Definition for eclogues (2 of 2)
Origin of eclogue
Examples from the Web for eclogues
This poem is full of sweetness and delicacy of feeling, and is said to have been written on the model of the eclogues of Virgil.Woman under Monasticism|Lina Eckenstein
A collection of lyrics, eclogues, and scenes, with a useful introduction.
Among her works are odes, eclogues, idyls, and a tragedy (Genseric).The New Gresham Encyclopedia|Various
Events conspired to make Vergil the model for later writers of eclogues.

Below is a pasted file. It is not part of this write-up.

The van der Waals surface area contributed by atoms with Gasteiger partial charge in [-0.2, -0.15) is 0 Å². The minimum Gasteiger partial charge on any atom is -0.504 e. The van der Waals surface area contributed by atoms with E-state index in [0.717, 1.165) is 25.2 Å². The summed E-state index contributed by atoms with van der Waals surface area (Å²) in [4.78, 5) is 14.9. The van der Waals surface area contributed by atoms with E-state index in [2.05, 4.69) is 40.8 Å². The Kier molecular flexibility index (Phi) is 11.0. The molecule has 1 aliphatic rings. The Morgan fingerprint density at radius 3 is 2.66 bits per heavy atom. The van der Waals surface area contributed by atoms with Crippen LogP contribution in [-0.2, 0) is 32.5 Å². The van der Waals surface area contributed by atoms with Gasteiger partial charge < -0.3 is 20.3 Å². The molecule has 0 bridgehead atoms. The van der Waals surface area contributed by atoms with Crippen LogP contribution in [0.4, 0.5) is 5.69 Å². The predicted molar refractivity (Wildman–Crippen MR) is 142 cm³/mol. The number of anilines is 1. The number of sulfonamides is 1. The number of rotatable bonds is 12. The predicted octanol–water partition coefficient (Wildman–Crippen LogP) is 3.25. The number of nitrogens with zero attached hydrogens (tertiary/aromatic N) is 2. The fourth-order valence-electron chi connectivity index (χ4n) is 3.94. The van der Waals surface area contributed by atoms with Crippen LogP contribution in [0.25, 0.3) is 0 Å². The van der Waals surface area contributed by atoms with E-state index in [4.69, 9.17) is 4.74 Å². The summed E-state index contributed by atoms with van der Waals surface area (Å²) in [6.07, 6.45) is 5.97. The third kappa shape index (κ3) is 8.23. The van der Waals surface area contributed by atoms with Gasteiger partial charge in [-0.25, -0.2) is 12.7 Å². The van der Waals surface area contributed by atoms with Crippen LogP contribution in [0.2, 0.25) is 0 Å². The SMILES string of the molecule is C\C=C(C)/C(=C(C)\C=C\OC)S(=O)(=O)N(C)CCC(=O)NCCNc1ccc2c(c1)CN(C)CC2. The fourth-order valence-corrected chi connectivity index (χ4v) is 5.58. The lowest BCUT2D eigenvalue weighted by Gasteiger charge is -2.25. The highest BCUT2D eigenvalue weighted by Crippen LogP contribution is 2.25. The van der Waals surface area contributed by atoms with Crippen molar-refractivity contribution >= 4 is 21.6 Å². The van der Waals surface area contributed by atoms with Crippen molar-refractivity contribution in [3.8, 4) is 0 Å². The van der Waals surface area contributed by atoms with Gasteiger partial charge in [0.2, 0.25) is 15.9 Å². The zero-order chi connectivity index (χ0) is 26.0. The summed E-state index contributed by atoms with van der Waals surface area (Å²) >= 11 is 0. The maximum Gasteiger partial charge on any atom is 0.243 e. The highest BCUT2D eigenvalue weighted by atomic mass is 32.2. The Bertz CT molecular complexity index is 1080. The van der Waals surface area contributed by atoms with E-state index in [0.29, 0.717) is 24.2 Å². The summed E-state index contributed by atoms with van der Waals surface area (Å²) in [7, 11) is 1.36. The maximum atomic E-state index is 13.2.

His compositions in Latin are—Africa, an epic poem; his Bucolics, containing twelve eclogues; and three books of epistles.
British Dictionary definitions for eclogues
Word Origin for eclogue
Word Origin and History for eclogues
"short poem," especially a pastoral dialogue, mid-15c., from Latin ecloga "selection, short poem, eclogue," from Greek ekloge "selection," from eklegein "to select" (see eclectic).